We provide high quality healthcare services primarily to the residents of East Lancashire and Blackburn with Darwen, which have a combined population in the region of 530,000.
Whilst there’s been plenty on, there’s one subject which has really stood out for me amidst the noise this week and that’s the quality of our community services.
It is fair to say colleagues across all parts of our Community and Intermediate Care (CIC) division are highly regarded, rated officially as ‘good’ with elements of ‘outstanding’ by the health regulator the Care Quality Commission (CQC).
This is itself a source of great pride for East Lancashire Hospitals – for the division and its leadership, for myself and the Trust Board and for colleagues across the Trust and in the wider health and social care system, who rely on these teams every day.
We talk a lot about the acute hospital sites and how busy departments are, of course, and especially our ‘front door’ for patients and concerned families which is A&E. The team there do great work under very visible and pressured conditions – with hundreds of people attending for treatment every day.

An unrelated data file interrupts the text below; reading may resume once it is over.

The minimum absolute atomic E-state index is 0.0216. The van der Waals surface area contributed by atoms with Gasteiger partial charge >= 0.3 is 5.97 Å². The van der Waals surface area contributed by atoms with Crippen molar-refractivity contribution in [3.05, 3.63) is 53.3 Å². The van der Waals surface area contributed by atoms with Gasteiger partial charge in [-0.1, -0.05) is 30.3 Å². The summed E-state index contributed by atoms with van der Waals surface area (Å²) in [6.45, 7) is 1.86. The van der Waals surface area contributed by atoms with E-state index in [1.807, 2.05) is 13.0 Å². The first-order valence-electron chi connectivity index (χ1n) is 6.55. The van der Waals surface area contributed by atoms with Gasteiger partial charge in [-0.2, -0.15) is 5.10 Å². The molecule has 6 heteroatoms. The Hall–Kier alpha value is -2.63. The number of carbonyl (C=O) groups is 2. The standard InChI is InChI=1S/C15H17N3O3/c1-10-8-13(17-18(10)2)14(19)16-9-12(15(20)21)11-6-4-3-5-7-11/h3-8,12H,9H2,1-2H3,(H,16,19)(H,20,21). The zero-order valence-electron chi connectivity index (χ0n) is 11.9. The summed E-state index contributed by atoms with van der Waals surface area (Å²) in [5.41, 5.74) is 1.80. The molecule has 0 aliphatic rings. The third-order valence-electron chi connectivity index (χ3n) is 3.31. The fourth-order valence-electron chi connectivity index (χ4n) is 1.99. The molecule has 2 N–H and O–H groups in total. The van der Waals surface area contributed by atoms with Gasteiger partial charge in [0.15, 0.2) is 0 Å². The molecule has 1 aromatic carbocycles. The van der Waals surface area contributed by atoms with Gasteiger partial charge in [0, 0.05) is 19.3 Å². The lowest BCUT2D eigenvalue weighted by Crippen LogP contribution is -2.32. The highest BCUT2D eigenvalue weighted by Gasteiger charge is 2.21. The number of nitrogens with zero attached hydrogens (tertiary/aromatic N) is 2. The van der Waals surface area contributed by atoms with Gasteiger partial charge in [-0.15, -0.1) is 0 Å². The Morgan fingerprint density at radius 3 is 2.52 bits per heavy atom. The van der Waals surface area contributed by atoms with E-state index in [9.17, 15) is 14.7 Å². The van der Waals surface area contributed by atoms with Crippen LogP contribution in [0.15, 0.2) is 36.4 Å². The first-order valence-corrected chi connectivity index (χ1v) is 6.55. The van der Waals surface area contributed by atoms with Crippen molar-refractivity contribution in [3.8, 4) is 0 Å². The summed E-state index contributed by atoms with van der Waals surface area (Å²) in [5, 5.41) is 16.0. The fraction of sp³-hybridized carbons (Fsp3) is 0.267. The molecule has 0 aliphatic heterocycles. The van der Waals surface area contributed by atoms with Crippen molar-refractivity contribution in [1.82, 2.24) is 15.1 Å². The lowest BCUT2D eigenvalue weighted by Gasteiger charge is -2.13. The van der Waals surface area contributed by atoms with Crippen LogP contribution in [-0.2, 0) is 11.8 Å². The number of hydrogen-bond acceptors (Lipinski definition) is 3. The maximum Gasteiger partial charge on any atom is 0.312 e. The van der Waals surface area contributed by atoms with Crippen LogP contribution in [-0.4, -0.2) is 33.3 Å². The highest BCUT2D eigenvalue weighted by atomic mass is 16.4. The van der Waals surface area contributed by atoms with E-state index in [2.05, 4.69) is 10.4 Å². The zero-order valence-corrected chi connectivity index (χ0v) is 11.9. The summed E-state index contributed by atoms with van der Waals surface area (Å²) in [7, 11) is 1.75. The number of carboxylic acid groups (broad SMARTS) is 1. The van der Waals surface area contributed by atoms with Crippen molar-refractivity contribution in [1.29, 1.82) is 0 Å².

In fact, this is probably a good moment to mention that May so far is shaping up to be our busiest month for the number of people attending A&E ever, in the history of the hospital. That’s quite something to recognise and I will emphasise, again, that this kind of sustained demand cannot be underestimated. I know the team is flat out trying to help patients and support each other in very difficult circumstances indeed.
The truth is though, that whilst people see and hear how busy our emergency department or urgent care centres are, managing them effectively is a team effort. If A&E is busy you can bet your house on the fact that all wards, across all hospitals, and all teams, across all settings, are flat out too.